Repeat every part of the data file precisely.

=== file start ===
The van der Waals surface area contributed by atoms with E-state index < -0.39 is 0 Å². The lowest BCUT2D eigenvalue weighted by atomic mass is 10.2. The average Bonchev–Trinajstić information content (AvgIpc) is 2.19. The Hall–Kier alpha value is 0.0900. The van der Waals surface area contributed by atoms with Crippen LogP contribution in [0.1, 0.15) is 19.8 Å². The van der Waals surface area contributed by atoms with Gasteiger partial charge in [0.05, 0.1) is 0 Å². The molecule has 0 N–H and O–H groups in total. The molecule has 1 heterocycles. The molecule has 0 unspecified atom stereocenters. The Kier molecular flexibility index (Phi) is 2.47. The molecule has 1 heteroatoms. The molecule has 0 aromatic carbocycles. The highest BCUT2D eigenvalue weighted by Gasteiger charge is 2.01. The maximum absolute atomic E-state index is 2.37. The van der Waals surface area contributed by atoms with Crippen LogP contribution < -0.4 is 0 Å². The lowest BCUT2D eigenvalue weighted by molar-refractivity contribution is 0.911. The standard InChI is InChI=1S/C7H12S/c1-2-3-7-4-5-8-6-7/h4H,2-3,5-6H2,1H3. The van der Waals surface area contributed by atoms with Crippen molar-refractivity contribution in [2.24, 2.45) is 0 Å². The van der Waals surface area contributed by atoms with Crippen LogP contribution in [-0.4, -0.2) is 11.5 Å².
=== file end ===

The van der Waals surface area contributed by atoms with E-state index < -0.39 is 0 Å². The lowest BCUT2D eigenvalue weighted by atomic mass is 10.2. The average Bonchev–Trinajstić information content (AvgIpc) is 2.19. The Hall–Kier alpha value is 0.0900. The van der Waals surface area contributed by atoms with Crippen LogP contribution in [0.1, 0.15) is 19.8 Å². The van der Waals surface area contributed by atoms with Gasteiger partial charge in [0.05, 0.1) is 0 Å². The molecule has 0 N–H and O–H groups in total. The molecule has 1 heterocycles. The molecule has 0 unspecified atom stereocenters. The Kier molecular flexibility index (Phi) is 2.47. The molecule has 1 heteroatoms. The molecule has 0 aromatic carbocycles. The highest BCUT2D eigenvalue weighted by Gasteiger charge is 2.01. The maximum absolute atomic E-state index is 2.37. The van der Waals surface area contributed by atoms with Crippen LogP contribution < -0.4 is 0 Å². The lowest BCUT2D eigenvalue weighted by molar-refractivity contribution is 0.911. The standard InChI is InChI=1S/C7H12S/c1-2-3-7-4-5-8-6-7/h4H,2-3,5-6H2,1H3. The van der Waals surface area contributed by atoms with Crippen molar-refractivity contribution in [2.24, 2.45) is 0 Å². The van der Waals surface area contributed by atoms with Crippen LogP contribution in [-0.4, -0.2) is 11.5 Å².